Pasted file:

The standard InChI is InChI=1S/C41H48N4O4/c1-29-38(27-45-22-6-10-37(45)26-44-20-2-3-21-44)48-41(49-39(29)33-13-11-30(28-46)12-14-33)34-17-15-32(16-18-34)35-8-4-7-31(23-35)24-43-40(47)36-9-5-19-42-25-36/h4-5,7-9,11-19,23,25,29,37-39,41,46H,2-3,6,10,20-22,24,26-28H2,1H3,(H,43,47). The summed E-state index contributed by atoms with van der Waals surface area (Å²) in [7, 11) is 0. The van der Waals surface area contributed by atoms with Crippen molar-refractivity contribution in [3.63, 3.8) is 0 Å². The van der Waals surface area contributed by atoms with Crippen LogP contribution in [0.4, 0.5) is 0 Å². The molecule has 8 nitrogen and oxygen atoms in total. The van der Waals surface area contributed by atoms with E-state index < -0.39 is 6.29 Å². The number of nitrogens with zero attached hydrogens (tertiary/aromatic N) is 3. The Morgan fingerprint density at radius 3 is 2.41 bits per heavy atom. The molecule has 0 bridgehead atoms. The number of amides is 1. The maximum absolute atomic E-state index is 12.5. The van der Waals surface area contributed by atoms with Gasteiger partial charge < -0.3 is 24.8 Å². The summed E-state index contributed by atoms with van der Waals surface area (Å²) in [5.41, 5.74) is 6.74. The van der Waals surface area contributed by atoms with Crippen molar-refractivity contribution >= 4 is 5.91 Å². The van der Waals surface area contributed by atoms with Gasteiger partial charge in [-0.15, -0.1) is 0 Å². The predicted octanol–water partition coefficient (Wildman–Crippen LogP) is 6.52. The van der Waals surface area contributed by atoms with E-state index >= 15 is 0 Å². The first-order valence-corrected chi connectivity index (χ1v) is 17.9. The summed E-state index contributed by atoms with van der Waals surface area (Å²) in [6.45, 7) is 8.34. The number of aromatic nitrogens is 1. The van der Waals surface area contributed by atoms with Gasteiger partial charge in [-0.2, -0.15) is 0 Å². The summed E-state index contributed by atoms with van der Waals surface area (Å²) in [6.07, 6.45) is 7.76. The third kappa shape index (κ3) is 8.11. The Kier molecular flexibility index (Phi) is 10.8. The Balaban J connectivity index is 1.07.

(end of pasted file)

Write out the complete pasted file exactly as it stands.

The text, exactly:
The standard InChI is InChI=1S/C41H48N4O4/c1-29-38(27-45-22-6-10-37(45)26-44-20-2-3-21-44)48-41(49-39(29)33-13-11-30(28-46)12-14-33)34-17-15-32(16-18-34)35-8-4-7-31(23-35)24-43-40(47)36-9-5-19-42-25-36/h4-5,7-9,11-19,23,25,29,37-39,41,46H,2-3,6,10,20-22,24,26-28H2,1H3,(H,43,47). The summed E-state index contributed by atoms with van der Waals surface area (Å²) in [7, 11) is 0. The van der Waals surface area contributed by atoms with Crippen molar-refractivity contribution in [3.63, 3.8) is 0 Å². The van der Waals surface area contributed by atoms with Crippen LogP contribution in [0.4, 0.5) is 0 Å². The molecule has 8 nitrogen and oxygen atoms in total. The van der Waals surface area contributed by atoms with E-state index < -0.39 is 6.29 Å². The number of nitrogens with zero attached hydrogens (tertiary/aromatic N) is 3. The Morgan fingerprint density at radius 3 is 2.41 bits per heavy atom. The molecule has 0 bridgehead atoms. The number of amides is 1. The maximum absolute atomic E-state index is 12.5. The van der Waals surface area contributed by atoms with Gasteiger partial charge < -0.3 is 24.8 Å². The summed E-state index contributed by atoms with van der Waals surface area (Å²) in [5.41, 5.74) is 6.74. The van der Waals surface area contributed by atoms with Crippen molar-refractivity contribution >= 4 is 5.91 Å². The van der Waals surface area contributed by atoms with Gasteiger partial charge in [-0.15, -0.1) is 0 Å². The predicted octanol–water partition coefficient (Wildman–Crippen LogP) is 6.52. The van der Waals surface area contributed by atoms with E-state index >= 15 is 0 Å². The first-order valence-corrected chi connectivity index (χ1v) is 17.9. The summed E-state index contributed by atoms with van der Waals surface area (Å²) in [6.45, 7) is 8.34. The number of aromatic nitrogens is 1. The van der Waals surface area contributed by atoms with Gasteiger partial charge in [-0.2, -0.15) is 0 Å². The summed E-state index contributed by atoms with van der Waals surface area (Å²) in [6.07, 6.45) is 7.76. The third kappa shape index (κ3) is 8.11. The Kier molecular flexibility index (Phi) is 10.8. The Balaban J connectivity index is 1.07.